Community service

Bendigo community service providers say next year will be tough for struggling residents

Central Victoria’s food and cash services are asking for more funding to help meet the needs of those who are trying hard.

As many COVID-related financial hardship arrangements come to an end and the price of living has risen with gasoline spikes, spiraling electricity bills and flood-affected food prices, some Bendigo residents have turned to charities for help.

The community service group Bendigo Family and Financial Services offers financial advice, specialized programs and emergency food assistance.

Chief executive Jenny Elvey said demand on the basic service had fallen from 30 people a day to 50.

“It’s very consistent. It’s going up,” Ms. Elvey said.

“With the financial advice, we noticed [that in] the last two months we went back to a waiting list.

“We had kind of caught up with the pandemic, but now [some people are] in trouble.

Bendigo Family and Financial Services says demand for food aid is increasing in the area.

The community organization received $26,000 from the state government in the last round of food aid funding, which enabled them to feed their customers over Christmas.

“We were able to stay open over the Christmas and New Year period. We didn’t stop during the holidays.”

“In previous years we had to say, ‘we don’t have anything’. We can’t help you.”

Demand for relief grows as costs soar

A rise in gasoline prices as well as a disrupted food supply from interstate flooding did not help the pressure on local services.

“Every time you go to the supermarket, it costs more,” Ms Elvey said.

“If you live out of Bendigo…fuel [prices are] huge.”

Vegetables and fruits on a table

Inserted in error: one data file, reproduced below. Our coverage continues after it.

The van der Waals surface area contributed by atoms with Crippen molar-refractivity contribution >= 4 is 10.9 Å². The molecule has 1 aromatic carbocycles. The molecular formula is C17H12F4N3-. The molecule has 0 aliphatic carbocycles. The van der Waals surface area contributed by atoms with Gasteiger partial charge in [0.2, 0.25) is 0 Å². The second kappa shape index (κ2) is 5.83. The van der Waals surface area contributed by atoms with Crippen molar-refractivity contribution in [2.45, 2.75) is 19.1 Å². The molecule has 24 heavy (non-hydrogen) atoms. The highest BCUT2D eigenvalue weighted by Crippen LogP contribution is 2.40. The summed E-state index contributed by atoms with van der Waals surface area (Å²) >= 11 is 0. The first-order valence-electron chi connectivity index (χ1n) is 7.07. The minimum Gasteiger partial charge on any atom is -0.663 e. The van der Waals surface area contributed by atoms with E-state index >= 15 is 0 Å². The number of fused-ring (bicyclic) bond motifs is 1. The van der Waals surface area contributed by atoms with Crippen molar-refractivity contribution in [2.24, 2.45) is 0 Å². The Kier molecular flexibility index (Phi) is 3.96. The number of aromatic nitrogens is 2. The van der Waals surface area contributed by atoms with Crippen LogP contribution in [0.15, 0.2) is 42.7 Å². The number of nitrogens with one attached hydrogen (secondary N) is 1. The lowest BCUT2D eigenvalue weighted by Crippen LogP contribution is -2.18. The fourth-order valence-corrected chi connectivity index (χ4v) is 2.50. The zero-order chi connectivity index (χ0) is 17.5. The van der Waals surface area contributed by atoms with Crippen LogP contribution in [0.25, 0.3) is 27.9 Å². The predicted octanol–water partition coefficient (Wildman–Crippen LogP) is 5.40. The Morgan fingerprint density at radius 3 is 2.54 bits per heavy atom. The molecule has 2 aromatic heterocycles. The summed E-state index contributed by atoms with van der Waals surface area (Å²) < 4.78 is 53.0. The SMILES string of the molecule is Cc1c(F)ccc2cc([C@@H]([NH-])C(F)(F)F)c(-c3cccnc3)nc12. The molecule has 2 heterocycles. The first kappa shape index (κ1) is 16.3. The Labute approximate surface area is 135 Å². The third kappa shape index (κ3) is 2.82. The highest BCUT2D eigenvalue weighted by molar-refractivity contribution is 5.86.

Eaglehawk Community House says their current food relief program is labor intensive and with more funding they would distribute vouchers. (ABC Central Victoria: Shannon Schubert)

Two community houses in the area, Kangaroo Flat and Eaglehawk, have both expanded their food assistance program over the past year.

Both received about $35,000 in food aid from the state government over the Christmas period to provide food stamps.

“We were supporting about 20 families a day,” Eaglehawk manager Tracey Moss said.

While Bendigo Family and Financial Services said struggling families could put off expenses like car maintenance during the pandemic, things have changed now that state movement restrictions have eased.

“Because it takes tires to get kids to school.

“There are also high electricity and gas costs.”

More funding means more help

Food aid agencies are exploring how they can operate more sustainably and help more people.

Ms Moss said food stamp funding would provide more personalized support for struggling families, while reducing waste and volunteer labor to pack them.

“If we could get that funding to buy vouchers and then retaliate a bit on our materialistic food aid program because it’s so labor intensive.”

Bendigo Family and Financial Services has applied for strong funding to hire two additional staff.

“We would like to see a little more money invested in the salaries of emergency relief personnel.”

“To be able to work with families, before they need a financial adviser…when their electricity and gas [bills] spiraled.”

Bendigo East MP Jacinta Allan said there had always been a need for food aid in the area.

“We recognize the need to continue to provide ongoing support and that is why there is the Food Aid Task Force.”

While Bendigo West MP Maree Edwards said the state government is always looking to support these organisations.

“We hope we come to the other side of this pandemic.”

“The food aid grants are underway, stage four has just been announced and Bendigo Foodshare has successfully received over $100,000.”